I know what it’s like to have the weight of the world on your shoulders. I’ve been there. I have felt the numbness in the legs, the aches in the back, the sweat pouring off of my brow. I’ve carried that secret burden, at a young age, that feeling that you must make it happen, the whole world is depending on you.
Monet, my story is similar to yours. I had once been homeless, and you could have easily handed me a few cents in my cup if you were walking the sidewalks of Oakland. I ate at the Jubilee kitchen, I relied on others’ kindness to help me make it through the day at times. I ended up on the streets due to being overwhelmed from the adversity of life. The result of me never dealing with the issue of almost being murdered at the age of 13, my sister dying from HIV/AIDS and a bad relationship all rendered a deep depression. My pride didn’t allow me to let others know the struggle that I was going through. I kept a membership for the YMCA down on the Boulevard of the Allies with a locker that had a change of clothes and a toothbrush, so I could wash up and look like I was put together. At that time, I was working at WAMO radio and would nap in one of the rooms in the studio. I would tell people I was working late and fell asleep by accident, when in reality I didn’t have a place to go. My pride stopped me from reaching out to friends and family and asking them for help, so I carried on with my secret.
My life changed one day, though. Sleeping behind a concrete wall across the street from the Hot Dog Shop in Oakland, a person was waiting for the bus, turned their head and spit behind the wall. They didn’t know I was there, and they weren’t maliciously spitting on me, but I had never felt like less of a human that day. That person changed my life forever. I knew in that moment that I needed to do whatever I could do to get back on my feet and that my life was meant for more than asking for coins and seeing others living their lives and pursuing their dreams.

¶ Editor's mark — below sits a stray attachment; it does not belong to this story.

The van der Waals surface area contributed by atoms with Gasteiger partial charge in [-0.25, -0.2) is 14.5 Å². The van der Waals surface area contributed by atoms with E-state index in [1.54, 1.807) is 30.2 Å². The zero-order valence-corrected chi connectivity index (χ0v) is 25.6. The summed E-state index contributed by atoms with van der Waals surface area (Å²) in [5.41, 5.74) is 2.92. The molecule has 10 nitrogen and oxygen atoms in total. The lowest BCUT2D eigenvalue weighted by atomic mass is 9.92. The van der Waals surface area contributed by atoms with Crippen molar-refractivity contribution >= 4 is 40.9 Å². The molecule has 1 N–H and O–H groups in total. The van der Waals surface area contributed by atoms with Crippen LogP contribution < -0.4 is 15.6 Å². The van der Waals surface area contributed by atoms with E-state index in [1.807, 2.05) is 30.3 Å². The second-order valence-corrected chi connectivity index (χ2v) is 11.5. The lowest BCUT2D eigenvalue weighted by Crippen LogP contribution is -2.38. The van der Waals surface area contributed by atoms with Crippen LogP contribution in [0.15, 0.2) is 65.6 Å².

I know what it’s like to have the weight of the world on your shoulders.
I broke my pride, I humbly went to my mother’s house and told her I had been homeless for a time, and asked if I could possibly crash on her couch until I could get back on my feet. Of course, Mom Dukes let me stay, and I worked hard to be able to get back to a space that allowed me to transcend to the greatness that I knew I could become.
Once homeless, I am now an Emmy Award winner and CEO/founder of an international award winning multimedia company. My clients include Rachael Ray, Wiz Khalifa, Jerome Bettis and Macy’s. I am a father, a husband, a son and a mentor. When I was homeless, I wanted to be those things.
I often say #ItsGodsFault because it is. He has used me as an instrument to tell the stories that matter, of the people who are changing the fabric of our world. Monet, I know you are one of those pieces of fabric. You have demonstrated resilience, and hard work will always lead you to a better tomorrow. I have faith, and I know that you will be able to achieve things beyond your greatest imagination because you know what it feels like to work for it all.
Emmai Alaquiva is a filmmaker, a father, a husband, a curator, an artist and most of all a servant leader.